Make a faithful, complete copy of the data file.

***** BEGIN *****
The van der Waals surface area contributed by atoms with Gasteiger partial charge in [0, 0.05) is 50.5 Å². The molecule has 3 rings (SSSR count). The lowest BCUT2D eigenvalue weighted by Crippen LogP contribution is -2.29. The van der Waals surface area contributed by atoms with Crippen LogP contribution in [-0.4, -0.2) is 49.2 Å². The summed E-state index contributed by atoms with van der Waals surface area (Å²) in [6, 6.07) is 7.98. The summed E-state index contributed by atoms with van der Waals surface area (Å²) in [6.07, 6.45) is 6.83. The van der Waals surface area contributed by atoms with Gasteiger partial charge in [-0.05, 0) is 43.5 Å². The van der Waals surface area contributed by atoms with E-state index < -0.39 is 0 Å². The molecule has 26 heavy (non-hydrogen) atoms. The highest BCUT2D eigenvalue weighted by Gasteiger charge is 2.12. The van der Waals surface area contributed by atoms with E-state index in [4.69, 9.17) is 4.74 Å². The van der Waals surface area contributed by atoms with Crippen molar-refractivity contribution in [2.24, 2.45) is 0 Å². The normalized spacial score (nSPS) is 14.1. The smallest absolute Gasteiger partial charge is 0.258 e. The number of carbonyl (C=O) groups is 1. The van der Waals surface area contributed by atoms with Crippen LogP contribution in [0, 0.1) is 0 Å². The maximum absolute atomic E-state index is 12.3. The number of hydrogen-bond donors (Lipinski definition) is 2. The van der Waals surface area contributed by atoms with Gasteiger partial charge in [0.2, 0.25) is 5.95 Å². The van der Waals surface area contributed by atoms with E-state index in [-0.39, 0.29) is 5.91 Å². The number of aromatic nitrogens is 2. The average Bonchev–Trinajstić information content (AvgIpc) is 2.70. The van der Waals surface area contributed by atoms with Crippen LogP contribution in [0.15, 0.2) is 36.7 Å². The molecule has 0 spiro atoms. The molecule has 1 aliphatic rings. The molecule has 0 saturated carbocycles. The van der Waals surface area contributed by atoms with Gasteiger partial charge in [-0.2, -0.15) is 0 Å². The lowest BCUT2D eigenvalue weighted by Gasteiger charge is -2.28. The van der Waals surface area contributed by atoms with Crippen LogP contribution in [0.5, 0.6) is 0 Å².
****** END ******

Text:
The van der Waals surface area contributed by atoms with Gasteiger partial charge in [0, 0.05) is 50.5 Å². The molecule has 3 rings (SSSR count). The lowest BCUT2D eigenvalue weighted by Crippen LogP contribution is -2.29. The van der Waals surface area contributed by atoms with Crippen LogP contribution in [-0.4, -0.2) is 49.2 Å². The summed E-state index contributed by atoms with van der Waals surface area (Å²) in [6, 6.07) is 7.98. The summed E-state index contributed by atoms with van der Waals surface area (Å²) in [6.07, 6.45) is 6.83. The van der Waals surface area contributed by atoms with Gasteiger partial charge in [-0.05, 0) is 43.5 Å². The van der Waals surface area contributed by atoms with E-state index < -0.39 is 0 Å². The molecule has 26 heavy (non-hydrogen) atoms. The highest BCUT2D eigenvalue weighted by Gasteiger charge is 2.12. The van der Waals surface area contributed by atoms with E-state index in [4.69, 9.17) is 4.74 Å². The van der Waals surface area contributed by atoms with Crippen molar-refractivity contribution in [2.24, 2.45) is 0 Å². The normalized spacial score (nSPS) is 14.1. The smallest absolute Gasteiger partial charge is 0.258 e. The number of carbonyl (C=O) groups is 1. The van der Waals surface area contributed by atoms with Crippen LogP contribution in [0, 0.1) is 0 Å². The maximum absolute atomic E-state index is 12.3. The number of hydrogen-bond donors (Lipinski definition) is 2. The van der Waals surface area contributed by atoms with Gasteiger partial charge in [0.2, 0.25) is 5.95 Å². The van der Waals surface area contributed by atoms with E-state index in [-0.39, 0.29) is 5.91 Å². The number of aromatic nitrogens is 2. The average Bonchev–Trinajstić information content (AvgIpc) is 2.70. The van der Waals surface area contributed by atoms with Crippen LogP contribution in [0.15, 0.2) is 36.7 Å². The molecule has 0 spiro atoms. The molecule has 1 aliphatic rings. The molecule has 0 saturated carbocycles. The van der Waals surface area contributed by atoms with Gasteiger partial charge in [-0.2, -0.15) is 0 Å². The lowest BCUT2D eigenvalue weighted by Gasteiger charge is -2.28. The van der Waals surface area contributed by atoms with Crippen LogP contribution in [0.5, 0.6) is 0 Å².